Philanthropy Plates: A Decade In Retrospect
“To give any less has never been a consideration,” Mr Jardin explains. “In both our families, we were expected to give back — to put more in than we take out. It’s how we were raised. We’re Silver, and honestly, hope to become Gold after we pay off our student loans.”
It has now been ten years since Philanthropy Plates were first approved in California by voters in 2015. Already they are shaping up as one of the most significant and unexpected socio-political changes of the century. As such, the senior editors of the Ordinary Times (as of August 2024 the most highly read site on the internet) have asked me to write a recap on the history and impacts of the movement.
As most of us know, Philanthropy Plates originated as a way to encourage charitable contributions. The precursor to the idea was California’s Proposition 15, better known as the Buffett Rule. This ill-fated initiative was aimed at recognizing people that gave more than ten percent of their income (above that determined by their tax schedule) to the state or federal government. For example, if their expected tax rate was thirty percent, if the individual or couple gave forty percent, they would be recognized with special vanity plates that recognized their contribution
The Buffett Rule went down in flames back in the 2014 ballot process, being viewed as both elitist and ineffective, as few voters believed anybody would actually give more in taxes than they owed. It was, in other words, a case of pointless political posturing; a conservative ploy to shut up wealthy elites asking for higher tax rates.
Everything changed the next year though when conservatives and liberals joined forces and built upon the idea with the concept of Philanthropy Plates. The rationale, originally suggested by “Bleeding Heart” Libertarian Hugh Mallow and Progressive Albert H. Reich, was to incentivize voluntary giving above and beyond the scope of taxation — with no requirement or expectation that the additional funds would go to the state or federal government.
The concept applies gentle social pressure to giving and charity. In Reich’s words, it “uses status displays to incentivize an arms race over philanthropy — encouraging people to give as much as possible to others.” Instead of engaging in wasteful status contests of living in larger mansions, wearing designer clothes, or owning more opulent yachts, Philanthropy Plates allow people to display what they do to contribute to others.
The original California process was as ingenious as it was simple. On their state tax form, the taxpayer’s charitable deduction was compared to their gross income. If greater than two percent, the person/couple got a Blue license plate for all cars for the next year. If greater than five percent they got a Black plate. If greater than ten, Silver, and if greater than fifteen, they received the coveted Gold plates (all using inexpensive 3D color printing technology).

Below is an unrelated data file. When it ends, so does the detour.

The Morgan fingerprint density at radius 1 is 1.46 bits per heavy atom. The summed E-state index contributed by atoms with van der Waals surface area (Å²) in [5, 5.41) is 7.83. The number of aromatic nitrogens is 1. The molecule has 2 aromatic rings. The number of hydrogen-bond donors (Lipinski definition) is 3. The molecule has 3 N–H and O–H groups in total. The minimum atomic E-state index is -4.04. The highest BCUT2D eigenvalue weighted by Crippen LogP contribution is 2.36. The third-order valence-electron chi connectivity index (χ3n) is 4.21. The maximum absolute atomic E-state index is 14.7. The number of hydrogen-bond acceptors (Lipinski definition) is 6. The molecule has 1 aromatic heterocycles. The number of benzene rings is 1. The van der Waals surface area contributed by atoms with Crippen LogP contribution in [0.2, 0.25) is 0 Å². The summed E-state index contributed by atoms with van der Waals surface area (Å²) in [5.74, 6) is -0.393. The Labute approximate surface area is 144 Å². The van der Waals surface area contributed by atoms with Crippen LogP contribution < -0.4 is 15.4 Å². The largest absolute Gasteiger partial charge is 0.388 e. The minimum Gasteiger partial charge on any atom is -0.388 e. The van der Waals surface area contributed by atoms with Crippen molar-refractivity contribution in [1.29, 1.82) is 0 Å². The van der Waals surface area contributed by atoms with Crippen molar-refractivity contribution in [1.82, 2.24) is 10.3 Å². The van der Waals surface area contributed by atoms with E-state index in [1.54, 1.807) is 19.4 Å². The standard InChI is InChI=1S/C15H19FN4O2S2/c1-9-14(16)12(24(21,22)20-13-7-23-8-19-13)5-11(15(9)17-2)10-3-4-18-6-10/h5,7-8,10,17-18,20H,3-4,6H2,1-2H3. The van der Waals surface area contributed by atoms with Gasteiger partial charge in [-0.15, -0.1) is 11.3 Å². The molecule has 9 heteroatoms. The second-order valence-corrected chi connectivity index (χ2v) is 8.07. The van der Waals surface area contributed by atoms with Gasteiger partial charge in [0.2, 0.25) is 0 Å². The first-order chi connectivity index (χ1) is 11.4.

The difference from the Buffett Rule of course was that the contribution could now go not just to the state (which virtually nobody gave to), but also to local homeless charities, to cancer research, to environmental causes, or to the religious organization of one’s choosing. People now had a way of signaling to others their voluntary contributions to causes that they believed in.
Conservatives loved it as it encouraged philanthropy toward the church and to human welfare outside the purview of big government. Liberals loved it as it encouraged redistribution to the disadvantaged and huge donations toward environmental causes. Libertarians loved it because it was voluntary, using softer, decentralized social pressure rather than coercion.
“Americans are car people” says Reich. “Our cars are an extension of ourselves. The idea that Hugh and I had was to capitalize upon our tendency to project and display our persona in what we drive.
The result of course was to establish a system which publicly displayed car owners’ philanthropic commitment to their fellow humans. Every time they drove their car, they effectively signaled their altruism (or lack thereof). Some continued on with their standard license plates, but others were able to proudly display a Blue, Black, Silver or Gold plate. Within months of implementing the program, those who did not have “Color Plates” began requesting mid-year plates. The DMV had to create a program just to reissue new Color Plates (at a slight charge) when people proved their philanthropy via mid-year contributions.